You can look at Goldman’s results from a variety of distances. Up close, EPS estimates were $2.28 and actuals were $2.85 ($3.33 ex-DVA); $2.85 is more than $2.28 and there’s a dividend increase to boot so, yay there you go.
In the middle distance, you could have some concerns. Core, recurring revenue growth was so-so relative to peers, and costs were high, partly due to pleasing comp accruals, which I guess could concern you if you were a mean ungrateful shareholder and/or a former Goldman employee who for whatever reason is no longer accruing said accruals. Most of the outperformance came from appreciation on investing and lending positions.1
In the far distance, what do you make of it? The most awkward moment of the call for me was when the UBS analyst asked the CFO tag team to try to give him a sense of future Investing & Lending profits. You can’t do that! Investing & Lending is like the stochastic slush fund; revenues were $1.8bn this quarter versus $200 last quarter and ($2.5bn) this time last year. If you could predict those revenues you shouldn’t be a banking analyst. The tag team went like this, paraphrasing wildly:
Viniar: You can’t really do that; it’s driven by market conditions and the performance of our specific investments.
Schwartz: The reframing of our financial reporting was an effort to give you more transparency.
Viniar: I mean, there’s a few hundred million of interest and dividends each quarter, but those are overwhelmed by movements in other positions.
Schwartz: It’s more driven by asset prices.
What is that first Schwartz comment doing there? The Viniar approach is “uncertainty, live with it.” The Schwartz approach is “uncertainty, it lives here, but look at all our recurring businesses over there; we have placed the uncertainty in this tiny box and you don’t have to worry about it.” Or: “we reframed our financial reporting (separating I&L from Institutional Client Services, i.e. flow trading) so you’d stop asking us questions like ‘how much of this I&L revenue is recurring?’”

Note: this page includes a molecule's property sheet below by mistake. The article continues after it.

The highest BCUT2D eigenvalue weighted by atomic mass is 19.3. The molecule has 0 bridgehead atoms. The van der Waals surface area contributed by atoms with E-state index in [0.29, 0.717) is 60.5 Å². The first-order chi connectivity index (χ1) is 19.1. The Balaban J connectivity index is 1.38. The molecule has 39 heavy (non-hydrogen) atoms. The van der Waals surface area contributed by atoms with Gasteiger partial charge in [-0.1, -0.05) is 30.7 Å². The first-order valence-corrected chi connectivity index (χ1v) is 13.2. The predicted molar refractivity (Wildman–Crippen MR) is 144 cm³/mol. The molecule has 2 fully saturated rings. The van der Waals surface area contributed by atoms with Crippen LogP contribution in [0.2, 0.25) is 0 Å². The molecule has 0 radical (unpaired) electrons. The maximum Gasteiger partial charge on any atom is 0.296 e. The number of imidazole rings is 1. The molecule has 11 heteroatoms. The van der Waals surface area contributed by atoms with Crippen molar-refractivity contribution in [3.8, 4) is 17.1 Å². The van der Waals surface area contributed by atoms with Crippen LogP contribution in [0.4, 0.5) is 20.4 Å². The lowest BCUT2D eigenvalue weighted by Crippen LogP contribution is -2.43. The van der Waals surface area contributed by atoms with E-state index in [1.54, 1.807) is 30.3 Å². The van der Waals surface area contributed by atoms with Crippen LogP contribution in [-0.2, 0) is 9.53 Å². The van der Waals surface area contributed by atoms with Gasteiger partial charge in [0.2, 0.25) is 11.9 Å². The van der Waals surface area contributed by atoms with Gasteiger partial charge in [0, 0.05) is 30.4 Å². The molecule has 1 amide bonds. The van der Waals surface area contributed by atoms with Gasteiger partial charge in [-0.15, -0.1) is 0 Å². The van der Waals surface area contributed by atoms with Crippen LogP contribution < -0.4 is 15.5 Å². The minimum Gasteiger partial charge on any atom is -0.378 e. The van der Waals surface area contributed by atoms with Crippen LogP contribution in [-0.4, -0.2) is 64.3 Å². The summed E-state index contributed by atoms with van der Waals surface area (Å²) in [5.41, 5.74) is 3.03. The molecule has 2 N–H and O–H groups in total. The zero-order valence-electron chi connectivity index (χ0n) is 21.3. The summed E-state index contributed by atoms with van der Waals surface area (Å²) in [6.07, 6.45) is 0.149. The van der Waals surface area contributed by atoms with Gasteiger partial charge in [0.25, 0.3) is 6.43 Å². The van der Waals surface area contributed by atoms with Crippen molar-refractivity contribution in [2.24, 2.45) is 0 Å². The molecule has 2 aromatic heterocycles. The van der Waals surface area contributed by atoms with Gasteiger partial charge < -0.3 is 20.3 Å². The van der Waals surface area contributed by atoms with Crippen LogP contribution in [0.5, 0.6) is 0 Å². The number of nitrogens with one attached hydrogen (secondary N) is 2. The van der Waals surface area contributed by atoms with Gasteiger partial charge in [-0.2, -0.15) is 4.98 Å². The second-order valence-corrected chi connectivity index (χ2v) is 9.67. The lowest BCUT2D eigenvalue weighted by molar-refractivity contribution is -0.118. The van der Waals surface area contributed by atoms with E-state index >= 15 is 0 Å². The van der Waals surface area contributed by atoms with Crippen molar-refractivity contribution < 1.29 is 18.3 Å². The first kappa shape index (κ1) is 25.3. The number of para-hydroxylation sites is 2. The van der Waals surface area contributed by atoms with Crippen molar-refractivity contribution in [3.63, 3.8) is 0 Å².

Elsewhere on the call, Schwartz also took the lead in sounding a favorite Goldman earnings-call theme, pointing out that VaR is down – $81mm, vs $92mm last quarter – not because Giant Hedge Fund Goldman has retrenched on its risk appetite but because Goldman positions are driven by client interests and client risk appetite is down. This is surely true but also not, like, an entirely independent fact in the world; Goldman, one imagines, has something to say – via pricing and marketing axes – about client risk appetite, and right now there doesn’t appear to be an axe on building risk at GS.
All of that is consistent with a view in which the CFO transition hands the reins from Viniar, skilled in terrifying markets and bored with his job now, to Schwartz, whose mandate is to lead GS into the promised land of being a calm, boring, high-multiple provider of client services with recurring revenues, rather than a rapacious hedge fund.
On that view it’s a bit unfortunate that Harvey’s first earnings call was for a quarter that featured outperformance in nonrecurring markets-driven principal businesses and meh performance in client service businesses. That’s okay though. For one thing, I’m inclined to believe Harvey when he talks about things like Goldman standing to benefit from swaps clearing. If your clients aren’t looking for risk, you go sell them safety, by for instance swapping their dodgy bonds for Treasuries to post at swaps clearinghouses.
For another: being a rapacious hedge fund is great! Doing it while distracting attention from it is even better! The important thing is to make money doing it, and so far so good.
The core business IB and ICS (i.e. the IB business ex principal) generated clean revenues of $5.7bn vs. JPM $5.0bn – so $700m better on core clean revenues – a good result. But the main driver for better than expected revenues was Investing and Lending Division at $1.8bn in revenues vs. JPMe $560m. Adjusting for I&L revenues to JPM level, so if you take out $1.2bn and assuming a 30% Cost/Income for this kind of business, the result is not that strong anymore as the pretax adjustment would be $850m. GS beat our clean pretax by $891m, so the numbers are inline despite strong core revenues. This illustrates there has been poor cost management on a group basis as Investing and Lending cost/income should be low.
This is perhaps a perverse way of looking at things – maybe Goldman accrued like a billion dollars in comp for the people who made all that I&L revenue? – but, yeah, I guess the point is that while core revenues exceeded expectations, core expenses probably exceeded by even more.